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    The influence of substrate material on thermal stability of selective solar absorbing black chrome
    (1982) Bacon, Debra Ann; Ignatiev, Alex L.; Wood, Lowell T.; Chu, Paul C. W.; Wolfe, John C.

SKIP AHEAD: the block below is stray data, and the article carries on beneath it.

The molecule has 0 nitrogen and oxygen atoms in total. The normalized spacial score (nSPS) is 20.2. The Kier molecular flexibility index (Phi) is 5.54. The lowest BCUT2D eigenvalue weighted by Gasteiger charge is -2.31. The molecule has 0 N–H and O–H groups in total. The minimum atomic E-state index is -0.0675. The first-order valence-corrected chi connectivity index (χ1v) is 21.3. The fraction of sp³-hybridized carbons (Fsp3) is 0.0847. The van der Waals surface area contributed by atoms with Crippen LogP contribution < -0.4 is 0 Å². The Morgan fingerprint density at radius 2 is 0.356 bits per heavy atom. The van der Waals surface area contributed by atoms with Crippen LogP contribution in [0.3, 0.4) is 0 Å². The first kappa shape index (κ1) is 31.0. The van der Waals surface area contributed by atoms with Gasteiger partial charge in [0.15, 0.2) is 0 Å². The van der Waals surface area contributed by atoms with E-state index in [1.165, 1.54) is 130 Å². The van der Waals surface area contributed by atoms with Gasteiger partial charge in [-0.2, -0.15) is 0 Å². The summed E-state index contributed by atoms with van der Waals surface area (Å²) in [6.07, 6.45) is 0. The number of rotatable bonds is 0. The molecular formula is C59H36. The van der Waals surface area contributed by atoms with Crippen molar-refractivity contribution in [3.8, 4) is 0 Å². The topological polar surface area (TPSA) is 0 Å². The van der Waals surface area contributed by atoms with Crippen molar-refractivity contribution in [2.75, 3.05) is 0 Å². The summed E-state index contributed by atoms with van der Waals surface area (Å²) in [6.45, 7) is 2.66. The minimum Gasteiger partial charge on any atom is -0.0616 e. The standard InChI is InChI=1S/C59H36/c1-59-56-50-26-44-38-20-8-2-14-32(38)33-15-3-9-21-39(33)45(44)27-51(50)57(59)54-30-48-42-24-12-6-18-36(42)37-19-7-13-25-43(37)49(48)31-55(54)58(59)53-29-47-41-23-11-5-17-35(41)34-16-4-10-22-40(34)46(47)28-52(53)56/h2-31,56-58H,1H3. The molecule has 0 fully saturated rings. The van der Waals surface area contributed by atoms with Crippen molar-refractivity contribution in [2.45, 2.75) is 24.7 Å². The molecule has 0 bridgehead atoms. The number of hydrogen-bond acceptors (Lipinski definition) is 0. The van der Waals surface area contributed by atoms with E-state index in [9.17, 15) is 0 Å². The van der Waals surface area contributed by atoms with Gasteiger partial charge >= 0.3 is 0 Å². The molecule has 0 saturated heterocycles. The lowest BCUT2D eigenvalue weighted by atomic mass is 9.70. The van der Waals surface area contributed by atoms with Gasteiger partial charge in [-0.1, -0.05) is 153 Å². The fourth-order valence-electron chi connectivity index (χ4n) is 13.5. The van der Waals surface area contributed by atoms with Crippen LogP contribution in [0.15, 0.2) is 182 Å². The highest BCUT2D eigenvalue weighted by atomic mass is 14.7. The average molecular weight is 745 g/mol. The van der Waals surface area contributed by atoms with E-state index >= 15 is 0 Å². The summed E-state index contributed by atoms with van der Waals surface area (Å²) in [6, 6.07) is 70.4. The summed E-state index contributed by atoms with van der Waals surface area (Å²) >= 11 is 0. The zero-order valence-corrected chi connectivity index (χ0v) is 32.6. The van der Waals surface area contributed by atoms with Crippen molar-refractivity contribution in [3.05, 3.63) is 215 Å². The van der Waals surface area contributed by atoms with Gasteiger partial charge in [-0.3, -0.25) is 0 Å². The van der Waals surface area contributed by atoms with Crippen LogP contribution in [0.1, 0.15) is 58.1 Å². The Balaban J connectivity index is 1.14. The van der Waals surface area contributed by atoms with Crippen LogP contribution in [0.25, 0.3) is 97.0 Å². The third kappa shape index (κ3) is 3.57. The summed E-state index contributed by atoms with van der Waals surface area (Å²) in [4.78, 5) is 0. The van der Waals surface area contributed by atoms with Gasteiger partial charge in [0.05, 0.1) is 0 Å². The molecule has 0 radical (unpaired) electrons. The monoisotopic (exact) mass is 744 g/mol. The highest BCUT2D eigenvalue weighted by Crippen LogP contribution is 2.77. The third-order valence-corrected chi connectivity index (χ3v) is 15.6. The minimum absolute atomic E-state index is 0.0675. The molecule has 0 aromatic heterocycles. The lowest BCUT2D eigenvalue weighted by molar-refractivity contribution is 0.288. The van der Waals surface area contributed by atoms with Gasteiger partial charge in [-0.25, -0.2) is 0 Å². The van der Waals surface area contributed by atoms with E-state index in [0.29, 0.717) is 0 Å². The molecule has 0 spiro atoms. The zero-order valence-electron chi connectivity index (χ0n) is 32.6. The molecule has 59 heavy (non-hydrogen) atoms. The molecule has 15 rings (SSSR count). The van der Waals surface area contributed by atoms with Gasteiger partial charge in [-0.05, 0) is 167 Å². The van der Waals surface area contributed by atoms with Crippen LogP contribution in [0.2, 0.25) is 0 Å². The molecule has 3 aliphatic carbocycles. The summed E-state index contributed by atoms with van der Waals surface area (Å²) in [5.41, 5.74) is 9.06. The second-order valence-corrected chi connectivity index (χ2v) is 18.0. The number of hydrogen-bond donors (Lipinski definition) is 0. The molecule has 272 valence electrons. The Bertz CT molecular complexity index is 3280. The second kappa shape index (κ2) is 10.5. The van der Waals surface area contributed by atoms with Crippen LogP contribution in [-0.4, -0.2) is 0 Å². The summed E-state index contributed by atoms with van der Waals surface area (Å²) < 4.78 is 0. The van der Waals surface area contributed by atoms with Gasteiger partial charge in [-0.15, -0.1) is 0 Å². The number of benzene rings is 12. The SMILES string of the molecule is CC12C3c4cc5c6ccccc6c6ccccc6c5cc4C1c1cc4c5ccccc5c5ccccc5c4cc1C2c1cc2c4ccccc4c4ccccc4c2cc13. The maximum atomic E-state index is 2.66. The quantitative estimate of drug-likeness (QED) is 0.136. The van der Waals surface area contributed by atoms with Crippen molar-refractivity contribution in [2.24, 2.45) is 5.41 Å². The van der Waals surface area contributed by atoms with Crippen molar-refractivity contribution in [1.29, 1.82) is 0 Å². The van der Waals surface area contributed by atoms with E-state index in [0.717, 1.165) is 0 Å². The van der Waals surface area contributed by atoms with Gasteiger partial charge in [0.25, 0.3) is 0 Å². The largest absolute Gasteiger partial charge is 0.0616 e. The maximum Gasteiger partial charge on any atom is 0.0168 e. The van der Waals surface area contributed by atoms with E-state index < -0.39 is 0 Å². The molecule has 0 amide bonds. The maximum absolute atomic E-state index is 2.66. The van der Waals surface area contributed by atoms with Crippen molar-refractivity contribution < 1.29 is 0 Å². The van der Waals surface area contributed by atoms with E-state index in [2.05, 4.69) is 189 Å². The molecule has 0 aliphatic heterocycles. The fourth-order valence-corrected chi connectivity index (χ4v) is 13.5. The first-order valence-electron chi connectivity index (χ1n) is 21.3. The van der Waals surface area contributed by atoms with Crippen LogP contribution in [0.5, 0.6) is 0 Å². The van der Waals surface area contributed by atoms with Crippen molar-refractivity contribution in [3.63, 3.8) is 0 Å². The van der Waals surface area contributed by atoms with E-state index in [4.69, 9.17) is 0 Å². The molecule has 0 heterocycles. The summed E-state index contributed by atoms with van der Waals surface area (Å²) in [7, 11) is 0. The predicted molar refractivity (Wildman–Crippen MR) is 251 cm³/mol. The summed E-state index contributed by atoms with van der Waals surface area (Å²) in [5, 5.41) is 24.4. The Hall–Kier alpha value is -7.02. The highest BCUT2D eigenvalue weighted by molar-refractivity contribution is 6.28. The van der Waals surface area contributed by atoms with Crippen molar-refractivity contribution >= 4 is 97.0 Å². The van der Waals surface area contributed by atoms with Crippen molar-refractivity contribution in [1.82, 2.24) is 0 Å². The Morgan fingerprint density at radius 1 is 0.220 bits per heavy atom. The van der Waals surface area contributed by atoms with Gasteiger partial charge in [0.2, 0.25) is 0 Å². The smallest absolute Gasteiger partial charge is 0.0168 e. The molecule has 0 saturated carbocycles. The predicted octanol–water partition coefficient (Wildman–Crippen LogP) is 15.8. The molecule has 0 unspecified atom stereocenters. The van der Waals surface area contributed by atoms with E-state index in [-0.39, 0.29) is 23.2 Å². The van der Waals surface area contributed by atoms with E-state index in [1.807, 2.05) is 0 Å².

The role of the substrate in optical degradation of solar absorbing black chrome films has been investigated. Past work in establishing the optical properties, microstructure, and optical degradation characteristics of these electroplated coatings has used nickel as the substrate. For temperatures less than 450[degrees]C the primary mode of degradation was believed to be changes in the film. It was later found that the thermally activated mechanism of substrate diffusion and oxidation existed for temperatures as low as 400[degrees]C. These results led to a consideration of other materials in the hope of finding a more thermally stable substrate. The metals to be considered here as substrates are copper, gold, nickel, chromium and stainless steel #304. The experimental techniques incorporate hemispherical reflectivity, normal emissivity, scanning electron microscopy, and Auger electron spectroscopy. Black chrome coating on each substrate candidate undergoes equivalent analyses (1) in the "as-prepared" case, (2) after air heating to 300[degrees]C for 24 hours, and (3) air heating to 450[degrees]C for 24 hours. In this work, diffusion at 450[degrees]C was shown to exist for all of the substrate materials considered. Stainless steel #304 however, demonstrated a selective diffusion and oxidation mechanism which significantly reduced optical degradation of the black chrome for temperatures up to 450[degrees]C. Of the candidates considered, this alloy substrate was found to be the most suitable for enhancement of thermal stability of black chrome.